Dylan Goodman was originally charged with two counts of murder and three counts of aggravated assault, but walked out of court Wednesday with 10 years probation with no time to serve.
Goodman, 18, pled guilty to involuntary manslaughter and pointing a gun at another. The plea resulted from an agreement between Atlantic Judicial Circuit Assistant District Attorney Melissa Poole and Goodman’s attorney Brandon Clark. The case was to go to trial this week.
Goodman was charged for the death of Joshua Moore, 25, of Freedman Grove Road and shooting Bobby Phillips on March 9, 2011.
The courtroom was hushed as Goodman testified about the shootings at Phillips’ Fleming home around 7:22 that evening.
Phillips, who was shot in the back by Goodman that night, shares the home with Jimmy Fullwood. Both testified on Goodman’s behalf.
Goodman said he was playing a video game when someone came to Phillips’ front door. He said it took him a few seconds to recognize Moore.
“And I asked him (Fullwood), ‘is he allowed to come in,’” Goodman said. “And he (Fullwood) said, ‘No.’”
Goodman said Moore was acting, “funny.” Goodman got a gun that Fullwood kept in his vehicle.
He said Moore had taken Phillips in the bathroom to talk, but emerged enraged when Fullwood ordered him to leave.
“I heard him say ‘I’ll take him out and the little one too,’” Fullwood testified.
“At that point, I knew he had to go,” Fullwood said. “I told him, ‘Get the hell out of my house now.’ As soon as I said that, he came out of that bathroom and started chasing me through the house. I went towards the bedroom where I knew I could get to the .22 (rifles) and get to a gun.”
“He came in and he was incoherent,” Phillips testified. “You could tell he was high on something. Normally, I could talk to him. He respected me. He always called me sir. But he wasn’t the Josh Moore I knew that night.”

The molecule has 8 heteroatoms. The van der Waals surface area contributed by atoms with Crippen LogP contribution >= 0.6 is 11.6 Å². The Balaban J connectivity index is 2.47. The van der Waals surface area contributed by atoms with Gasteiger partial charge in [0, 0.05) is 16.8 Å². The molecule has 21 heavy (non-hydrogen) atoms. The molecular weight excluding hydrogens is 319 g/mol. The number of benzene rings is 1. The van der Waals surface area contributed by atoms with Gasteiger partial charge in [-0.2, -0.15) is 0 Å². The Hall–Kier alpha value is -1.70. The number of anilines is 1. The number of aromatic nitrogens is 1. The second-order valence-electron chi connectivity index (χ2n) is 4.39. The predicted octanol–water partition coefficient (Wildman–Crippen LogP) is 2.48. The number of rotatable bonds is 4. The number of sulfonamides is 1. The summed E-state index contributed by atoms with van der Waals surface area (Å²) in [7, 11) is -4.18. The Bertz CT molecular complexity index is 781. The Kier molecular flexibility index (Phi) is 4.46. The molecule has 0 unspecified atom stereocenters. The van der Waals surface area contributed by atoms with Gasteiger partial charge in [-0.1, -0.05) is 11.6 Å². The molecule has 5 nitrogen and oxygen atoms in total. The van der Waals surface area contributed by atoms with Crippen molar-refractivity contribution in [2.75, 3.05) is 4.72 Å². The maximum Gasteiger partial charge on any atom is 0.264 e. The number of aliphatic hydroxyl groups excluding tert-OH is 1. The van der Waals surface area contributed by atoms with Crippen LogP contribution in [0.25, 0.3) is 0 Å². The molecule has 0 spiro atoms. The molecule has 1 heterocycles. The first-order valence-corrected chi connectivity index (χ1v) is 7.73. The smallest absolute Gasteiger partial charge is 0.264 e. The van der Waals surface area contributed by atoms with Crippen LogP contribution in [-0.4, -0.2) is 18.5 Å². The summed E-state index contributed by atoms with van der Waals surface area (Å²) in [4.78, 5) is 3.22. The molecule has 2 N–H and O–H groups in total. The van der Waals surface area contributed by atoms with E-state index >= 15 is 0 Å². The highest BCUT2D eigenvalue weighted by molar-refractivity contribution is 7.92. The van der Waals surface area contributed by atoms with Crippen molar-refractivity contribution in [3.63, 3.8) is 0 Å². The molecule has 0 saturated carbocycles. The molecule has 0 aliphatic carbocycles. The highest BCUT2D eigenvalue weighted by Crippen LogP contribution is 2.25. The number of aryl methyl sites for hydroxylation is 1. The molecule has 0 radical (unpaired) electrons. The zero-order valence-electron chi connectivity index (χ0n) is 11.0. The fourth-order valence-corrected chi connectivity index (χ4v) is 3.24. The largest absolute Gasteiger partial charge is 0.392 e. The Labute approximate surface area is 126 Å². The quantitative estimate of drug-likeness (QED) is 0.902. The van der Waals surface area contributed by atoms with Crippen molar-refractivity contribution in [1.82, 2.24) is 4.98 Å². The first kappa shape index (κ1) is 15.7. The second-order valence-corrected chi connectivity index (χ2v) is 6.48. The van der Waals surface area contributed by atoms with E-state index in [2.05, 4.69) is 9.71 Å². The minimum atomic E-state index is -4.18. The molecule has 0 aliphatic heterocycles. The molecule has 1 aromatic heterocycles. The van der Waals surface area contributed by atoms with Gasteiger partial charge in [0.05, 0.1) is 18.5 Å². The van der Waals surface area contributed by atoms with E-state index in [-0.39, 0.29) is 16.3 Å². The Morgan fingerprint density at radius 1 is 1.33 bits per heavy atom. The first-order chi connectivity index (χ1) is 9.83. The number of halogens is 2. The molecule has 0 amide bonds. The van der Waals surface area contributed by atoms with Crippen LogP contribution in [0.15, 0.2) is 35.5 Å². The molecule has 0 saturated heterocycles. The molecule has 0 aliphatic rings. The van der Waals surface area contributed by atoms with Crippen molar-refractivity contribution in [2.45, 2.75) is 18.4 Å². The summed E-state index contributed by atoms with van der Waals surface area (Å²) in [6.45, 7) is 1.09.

Goodman, Phillips and Fullwood all testified that Moore chased Fullwood to the back room, where Moore tried to break down the door, shoving and kicking it.
“We constantly said, ‘Get out, we don’t want you here,’ and nobody wants a person that is under the influence like that in their home,” Phillips said. “…I never saw the gun Dylan had. I just heard the shot. Josh had on a large parka coat with a hood on it, and we didn’t know if he had a weapon or not, but I know that if he would have got into that room that he would have bludgeoned Jimmy to death … Dylan was scared to death that he was going to hurt Jimmy and he had the door just about open.”
Phillips said he was still trying to calm Moore down.
“But when I ran, he grabbed me and Dylan accidentally shot and it hit me in the back. Josh never stopped kicking at the door. The gunshots, it’s like he never heard them. Then Dylan fired two more shots and Josh went to the floor.”
Goodman’s father Harold testified he arrived about 10 minutes after Fullwood called him. Harold Goodman said case files reported Moore had a blood alcohol level of .146 and was found to have cocaine and two other drugs in his system.
“Being in the military 20 years I know that if somebody has that much drugs in their system there is nothing you can do with them,” Goodman said.
The prosecutor said the Moore family was not pleased with the plea agreement. The judge allowed Moore’s wife to take the stand. Crying, she testified about her husband and their three children.
“I know Josh wasn’t perfect, but nobody is and he didn’t deserve this,” she said. “It’s not fair that I have to do this alone. It’s not fair that my boys play sports and their dad can’t be there to help them. And my daughter will never remember who he was. I don’t think the judicial system worked the way it was supposed to. I don’t think you should be able to shoot someone in the back and be able to walk out of the courtroom with no time.”
Even Phillips had kind words about Moore.
“I certainly didn’t want Josh to be killed,” Phillips said. “Josh was a good person. He loved his wife. He loved his children. That is all he ever talked about.”
Liberty Superior Court Judge Robert Russell said, “I find that this meets the definition of involuntary manslaughter which is that you caused the death of a person without the intention to do so.”
Goodman was sentenced to 10 years probation for involuntary manslaughter and 12 months, to run concurrent, of probation for pointing a gun at another. He has three years to pay a $1,000 fine and must serve 80 hours of community service.
As a condition of his parole, he is to have no contact with the Moore family.